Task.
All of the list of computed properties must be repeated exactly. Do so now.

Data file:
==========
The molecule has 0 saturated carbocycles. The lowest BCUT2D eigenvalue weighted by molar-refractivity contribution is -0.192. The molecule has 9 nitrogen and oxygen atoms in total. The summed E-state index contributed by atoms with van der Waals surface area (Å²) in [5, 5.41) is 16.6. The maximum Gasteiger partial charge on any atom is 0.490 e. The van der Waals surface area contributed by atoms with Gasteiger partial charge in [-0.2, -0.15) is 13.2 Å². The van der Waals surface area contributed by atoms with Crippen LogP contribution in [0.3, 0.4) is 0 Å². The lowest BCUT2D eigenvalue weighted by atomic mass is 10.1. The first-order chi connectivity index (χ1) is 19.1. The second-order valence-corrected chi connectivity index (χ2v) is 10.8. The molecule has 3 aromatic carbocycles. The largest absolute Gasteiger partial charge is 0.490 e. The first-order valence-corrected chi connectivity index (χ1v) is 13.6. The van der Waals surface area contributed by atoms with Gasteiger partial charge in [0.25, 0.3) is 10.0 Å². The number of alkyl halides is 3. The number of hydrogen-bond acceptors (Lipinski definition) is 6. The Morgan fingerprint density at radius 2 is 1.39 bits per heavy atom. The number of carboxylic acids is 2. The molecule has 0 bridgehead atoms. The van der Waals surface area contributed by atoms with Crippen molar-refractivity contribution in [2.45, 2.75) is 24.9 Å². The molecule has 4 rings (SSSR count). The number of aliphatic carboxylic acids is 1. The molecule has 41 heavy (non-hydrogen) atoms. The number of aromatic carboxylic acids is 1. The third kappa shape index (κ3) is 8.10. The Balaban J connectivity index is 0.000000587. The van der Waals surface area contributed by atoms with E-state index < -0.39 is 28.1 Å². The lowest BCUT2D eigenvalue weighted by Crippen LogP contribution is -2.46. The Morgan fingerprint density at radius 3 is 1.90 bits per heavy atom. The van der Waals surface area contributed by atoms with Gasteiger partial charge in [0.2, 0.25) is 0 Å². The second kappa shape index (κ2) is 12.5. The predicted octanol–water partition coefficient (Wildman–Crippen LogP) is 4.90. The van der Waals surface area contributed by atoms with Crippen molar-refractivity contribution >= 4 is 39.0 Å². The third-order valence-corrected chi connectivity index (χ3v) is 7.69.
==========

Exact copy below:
The molecule has 0 saturated carbocycles. The lowest BCUT2D eigenvalue weighted by molar-refractivity contribution is -0.192. The molecule has 9 nitrogen and oxygen atoms in total. The summed E-state index contributed by atoms with van der Waals surface area (Å²) in [5, 5.41) is 16.6. The maximum Gasteiger partial charge on any atom is 0.490 e. The van der Waals surface area contributed by atoms with Gasteiger partial charge in [-0.2, -0.15) is 13.2 Å². The van der Waals surface area contributed by atoms with Crippen LogP contribution in [0.3, 0.4) is 0 Å². The lowest BCUT2D eigenvalue weighted by atomic mass is 10.1. The first-order chi connectivity index (χ1) is 19.1. The second-order valence-corrected chi connectivity index (χ2v) is 10.8. The molecule has 3 aromatic carbocycles. The largest absolute Gasteiger partial charge is 0.490 e. The first-order valence-corrected chi connectivity index (χ1v) is 13.6. The van der Waals surface area contributed by atoms with Gasteiger partial charge in [0.25, 0.3) is 10.0 Å². The number of alkyl halides is 3. The number of hydrogen-bond acceptors (Lipinski definition) is 6. The Morgan fingerprint density at radius 2 is 1.39 bits per heavy atom. The number of carboxylic acids is 2. The molecule has 0 bridgehead atoms. The van der Waals surface area contributed by atoms with Crippen molar-refractivity contribution in [2.45, 2.75) is 24.9 Å². The molecule has 4 rings (SSSR count). The number of aliphatic carboxylic acids is 1. The molecule has 41 heavy (non-hydrogen) atoms. The number of aromatic carboxylic acids is 1. The third kappa shape index (κ3) is 8.10. The Balaban J connectivity index is 0.000000587. The van der Waals surface area contributed by atoms with E-state index < -0.39 is 28.1 Å². The lowest BCUT2D eigenvalue weighted by Crippen LogP contribution is -2.46. The Morgan fingerprint density at radius 3 is 1.90 bits per heavy atom. The van der Waals surface area contributed by atoms with Gasteiger partial charge in [0.2, 0.25) is 0 Å². The second kappa shape index (κ2) is 12.5. The predicted octanol–water partition coefficient (Wildman–Crippen LogP) is 4.90. The van der Waals surface area contributed by atoms with Crippen molar-refractivity contribution >= 4 is 39.0 Å². The third-order valence-corrected chi connectivity index (χ3v) is 7.69.